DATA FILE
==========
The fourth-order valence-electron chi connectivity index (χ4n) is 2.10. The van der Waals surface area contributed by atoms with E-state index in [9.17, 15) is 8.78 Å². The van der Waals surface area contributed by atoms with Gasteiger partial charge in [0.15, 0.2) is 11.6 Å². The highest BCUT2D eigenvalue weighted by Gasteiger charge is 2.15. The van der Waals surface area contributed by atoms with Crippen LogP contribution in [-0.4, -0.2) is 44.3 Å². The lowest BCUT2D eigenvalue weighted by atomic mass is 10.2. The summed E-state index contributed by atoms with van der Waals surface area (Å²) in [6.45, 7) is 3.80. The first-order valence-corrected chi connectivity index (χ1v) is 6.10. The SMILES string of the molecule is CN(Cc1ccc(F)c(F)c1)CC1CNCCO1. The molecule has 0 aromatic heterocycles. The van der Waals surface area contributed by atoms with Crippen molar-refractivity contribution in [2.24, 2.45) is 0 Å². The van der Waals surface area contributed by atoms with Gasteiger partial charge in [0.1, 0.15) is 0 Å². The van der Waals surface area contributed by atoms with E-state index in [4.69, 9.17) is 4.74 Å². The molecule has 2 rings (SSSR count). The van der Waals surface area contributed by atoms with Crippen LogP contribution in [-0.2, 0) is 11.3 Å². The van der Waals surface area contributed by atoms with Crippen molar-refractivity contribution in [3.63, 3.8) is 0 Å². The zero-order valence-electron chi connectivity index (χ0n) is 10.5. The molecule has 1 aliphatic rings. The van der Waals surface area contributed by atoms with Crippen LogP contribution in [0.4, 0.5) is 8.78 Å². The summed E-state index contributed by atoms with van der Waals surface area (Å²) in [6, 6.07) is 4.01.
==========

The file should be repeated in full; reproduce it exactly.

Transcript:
The fourth-order valence-electron chi connectivity index (χ4n) is 2.10. The van der Waals surface area contributed by atoms with E-state index in [9.17, 15) is 8.78 Å². The van der Waals surface area contributed by atoms with Gasteiger partial charge in [0.15, 0.2) is 11.6 Å². The highest BCUT2D eigenvalue weighted by Gasteiger charge is 2.15. The van der Waals surface area contributed by atoms with Crippen LogP contribution in [-0.4, -0.2) is 44.3 Å². The lowest BCUT2D eigenvalue weighted by atomic mass is 10.2. The summed E-state index contributed by atoms with van der Waals surface area (Å²) in [6.45, 7) is 3.80. The first-order valence-corrected chi connectivity index (χ1v) is 6.10. The SMILES string of the molecule is CN(Cc1ccc(F)c(F)c1)CC1CNCCO1. The molecule has 0 aromatic heterocycles. The van der Waals surface area contributed by atoms with Crippen molar-refractivity contribution in [2.24, 2.45) is 0 Å². The van der Waals surface area contributed by atoms with Gasteiger partial charge in [0.1, 0.15) is 0 Å². The van der Waals surface area contributed by atoms with E-state index in [4.69, 9.17) is 4.74 Å². The molecule has 2 rings (SSSR count). The van der Waals surface area contributed by atoms with Crippen LogP contribution in [-0.2, 0) is 11.3 Å². The van der Waals surface area contributed by atoms with Crippen molar-refractivity contribution in [3.63, 3.8) is 0 Å². The zero-order valence-electron chi connectivity index (χ0n) is 10.5. The molecule has 1 aliphatic rings. The van der Waals surface area contributed by atoms with Crippen LogP contribution in [0.4, 0.5) is 8.78 Å². The summed E-state index contributed by atoms with van der Waals surface area (Å²) in [6, 6.07) is 4.01.